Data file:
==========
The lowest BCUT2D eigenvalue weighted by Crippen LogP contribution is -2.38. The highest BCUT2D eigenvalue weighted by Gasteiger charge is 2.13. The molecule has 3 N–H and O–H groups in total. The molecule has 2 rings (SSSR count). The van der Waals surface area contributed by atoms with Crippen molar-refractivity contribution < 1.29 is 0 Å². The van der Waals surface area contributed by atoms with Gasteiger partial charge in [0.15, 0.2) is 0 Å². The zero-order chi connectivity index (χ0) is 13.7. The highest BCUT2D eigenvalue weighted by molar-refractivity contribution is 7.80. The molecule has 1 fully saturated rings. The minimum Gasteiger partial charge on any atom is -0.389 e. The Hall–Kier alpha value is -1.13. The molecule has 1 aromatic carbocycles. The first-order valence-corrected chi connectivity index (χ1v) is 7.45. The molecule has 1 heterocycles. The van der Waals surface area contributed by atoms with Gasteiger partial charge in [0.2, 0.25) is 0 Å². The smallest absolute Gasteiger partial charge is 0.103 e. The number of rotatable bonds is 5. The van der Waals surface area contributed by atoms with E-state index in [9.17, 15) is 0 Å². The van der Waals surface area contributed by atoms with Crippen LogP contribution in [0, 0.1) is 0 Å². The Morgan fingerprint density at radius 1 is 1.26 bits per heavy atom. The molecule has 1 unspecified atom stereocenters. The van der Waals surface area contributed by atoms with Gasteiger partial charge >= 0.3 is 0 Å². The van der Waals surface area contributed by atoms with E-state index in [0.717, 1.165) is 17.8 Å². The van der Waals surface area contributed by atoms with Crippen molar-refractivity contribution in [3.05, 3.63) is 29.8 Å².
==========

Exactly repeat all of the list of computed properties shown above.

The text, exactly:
The lowest BCUT2D eigenvalue weighted by Crippen LogP contribution is -2.38. The highest BCUT2D eigenvalue weighted by Gasteiger charge is 2.13. The molecule has 3 N–H and O–H groups in total. The molecule has 2 rings (SSSR count). The van der Waals surface area contributed by atoms with Crippen molar-refractivity contribution < 1.29 is 0 Å². The van der Waals surface area contributed by atoms with Gasteiger partial charge in [0.15, 0.2) is 0 Å². The zero-order chi connectivity index (χ0) is 13.7. The highest BCUT2D eigenvalue weighted by molar-refractivity contribution is 7.80. The molecule has 1 fully saturated rings. The minimum Gasteiger partial charge on any atom is -0.389 e. The Hall–Kier alpha value is -1.13. The molecule has 1 aromatic carbocycles. The first-order valence-corrected chi connectivity index (χ1v) is 7.45. The molecule has 1 heterocycles. The van der Waals surface area contributed by atoms with Gasteiger partial charge in [0.2, 0.25) is 0 Å². The smallest absolute Gasteiger partial charge is 0.103 e. The number of rotatable bonds is 5. The van der Waals surface area contributed by atoms with E-state index in [9.17, 15) is 0 Å². The van der Waals surface area contributed by atoms with Crippen LogP contribution in [0, 0.1) is 0 Å². The Morgan fingerprint density at radius 1 is 1.26 bits per heavy atom. The molecule has 1 unspecified atom stereocenters. The van der Waals surface area contributed by atoms with Gasteiger partial charge >= 0.3 is 0 Å². The van der Waals surface area contributed by atoms with E-state index in [0.717, 1.165) is 17.8 Å². The van der Waals surface area contributed by atoms with Crippen molar-refractivity contribution in [3.05, 3.63) is 29.8 Å².